• If we provide multiple learning structures within an experience we can promote flexibility for learners with different styles. The more options we give them, the more engaged they will be with the process.
  • Conscious incompetence: start to know what you don’t know
  • Unconscious incompetence: you’re a novice, you don’t know what you don’t know
  • Unconscious competence: expert knowledge (One issue here is “expert blind spot.” Experts may have issues working with novices.)
Ideation / Prototype

2/21 — Class 11

We had two guest lectures, Laura and Suzanne. Both are working on a study that involves elderly patients facing chronic heart conditions. The shared insights from their literature review, but could not share specific findings from their research. A few main takeaways:

  • Elderly patients may live alone and have to deal with the administrative complexities of post-care. These complexities include transportation, medical appointments, and filling medications.
  • The presence of misinformation on the internet contributes to declining patient health. If an elderly patient reads about treatment without checking in with their PCP, this may cause complications/decline in health.

2/26 — Class 12

We began this class by discussing readmission problem statements provided by UPMC. As we start to work on the readmission issue, it’s important to start framing the problem-space with a little more focus.

  • Memory
  • Knowledge acquisition
  • Understanding the purpose/relevance of directions. This relates back to 4MAT structure where the why is being skipped over straight to into the what. Patients may be receiving information, but do not understand it’s purpose.
  • Issues with planning and organizing (shelves from Dirksen). 1) How information needs to be linked to things you’ve learned before and 2) how do you connect new information to things you’ve done before.
  • Competence and confidence
  • Expert vs. novice
  • Unconscious competence / conscious competence
  • Attention and motivation
  1. Interpret: storytelling and how it translates or connects to something
  2. Apply: use knowledge in some way — active learning / can apply knowledge to specific situations
  3. Perspective: understand points of view / critical
  4. Empathy: grasp someone else’s perspective. Relate to another perspective
  5. Self-knowledge: knowing what you do and don’t know (conscious competence)
  • Understand this in the broader context of their lives. For example, how this care routine will help them transition back to more normal lives.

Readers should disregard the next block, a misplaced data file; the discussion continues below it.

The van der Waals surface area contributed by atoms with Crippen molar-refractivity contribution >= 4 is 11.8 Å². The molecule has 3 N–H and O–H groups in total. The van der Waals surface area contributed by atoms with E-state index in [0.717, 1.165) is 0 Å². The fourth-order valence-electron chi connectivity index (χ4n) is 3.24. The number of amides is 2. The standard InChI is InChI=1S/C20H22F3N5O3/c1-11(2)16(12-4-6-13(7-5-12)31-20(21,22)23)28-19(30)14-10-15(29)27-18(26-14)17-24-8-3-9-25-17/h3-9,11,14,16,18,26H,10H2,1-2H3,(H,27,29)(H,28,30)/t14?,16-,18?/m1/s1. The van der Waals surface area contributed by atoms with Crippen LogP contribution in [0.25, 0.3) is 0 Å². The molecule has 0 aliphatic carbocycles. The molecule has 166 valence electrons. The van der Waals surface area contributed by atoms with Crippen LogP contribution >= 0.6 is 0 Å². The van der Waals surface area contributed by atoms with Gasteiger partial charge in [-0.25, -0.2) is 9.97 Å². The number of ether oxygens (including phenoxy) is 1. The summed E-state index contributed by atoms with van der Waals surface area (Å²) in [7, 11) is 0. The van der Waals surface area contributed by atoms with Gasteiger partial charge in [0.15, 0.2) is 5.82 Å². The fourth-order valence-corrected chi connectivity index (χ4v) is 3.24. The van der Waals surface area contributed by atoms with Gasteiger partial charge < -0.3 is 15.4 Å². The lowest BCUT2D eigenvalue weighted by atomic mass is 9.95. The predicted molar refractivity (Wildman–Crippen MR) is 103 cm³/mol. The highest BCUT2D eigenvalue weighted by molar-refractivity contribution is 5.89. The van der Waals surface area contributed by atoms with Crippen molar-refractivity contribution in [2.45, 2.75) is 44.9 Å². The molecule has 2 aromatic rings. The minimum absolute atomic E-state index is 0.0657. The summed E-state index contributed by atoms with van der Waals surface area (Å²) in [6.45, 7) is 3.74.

1. Your doctor gives you a dietary guideline, but then you apply that within the context of your grocery store or when you visit a restaurant.
  1. Patient: Understanding why they should communicate with their support system / decreasing guilty they may feel post-discharge for burdening their support system
  2. Understand doctors perspective: Goes hand in hand with understanding purpose — if you better understand the rationale behind why you’re taking certain meds you’re more inclined to take them. Doctors have different perspectives so giving patient’s visibility into that.
  1. Patient having more empathy for a doctor — could lead to a patient understanding rationale behind certain meds or med routine and how that will lead to a better lifestyle change long-term
  2. Patient community: giving a patient a point of reference and understanding that they are not the exception. Getting them to see other people’s stories provides greater context/visibility and perhaps motivation to take care of themselves.
  1. What is their competency/ability to implement their process or control themselves? For example, avoid bad habits that contribute to declining health (e.g., smoking)
  • How do we gauge where they are as learners?
  • How can we facilitate personalized feedback based on our knowledge about where they are?

2/28 — Class 12

We began class by discussing our readings. The main takeaway from this discussion/readings is the idea of directed practice and feedback. We can give opportunities to learners that allow them to try things out and get some sort of feedback. Ambrose talks about targeted, goal-oriented feedback.

  • Formative: more progress/growth based
  • Feedback should be linked to what, where, and how

3/5 — Class 13

During this class, we explored UPMC’s readmission issue individually and with partners.

  • How to get patients to buy-in to their own personal care
  • Post-hospital care that’s personalized to a patient’s lifestyle
  • How can the hospital account for the social factors that influence a patient’s ability to take care of themselves after
  • How can we get buy-in from a patient’s support system? Or buy-in from a patient to allow their support system to be involved?
  • Can we leverage learning experiences with lifestyle coaches? Lifestyle coaches most involved with patients outside of the hospital/post-discharge.
  • Patients with an exhaustive medication list. Helping them remember their medications/reducing cognitive overload. During research, the clinical care workers asked a patient to discuss their specific medications, doses, and uses.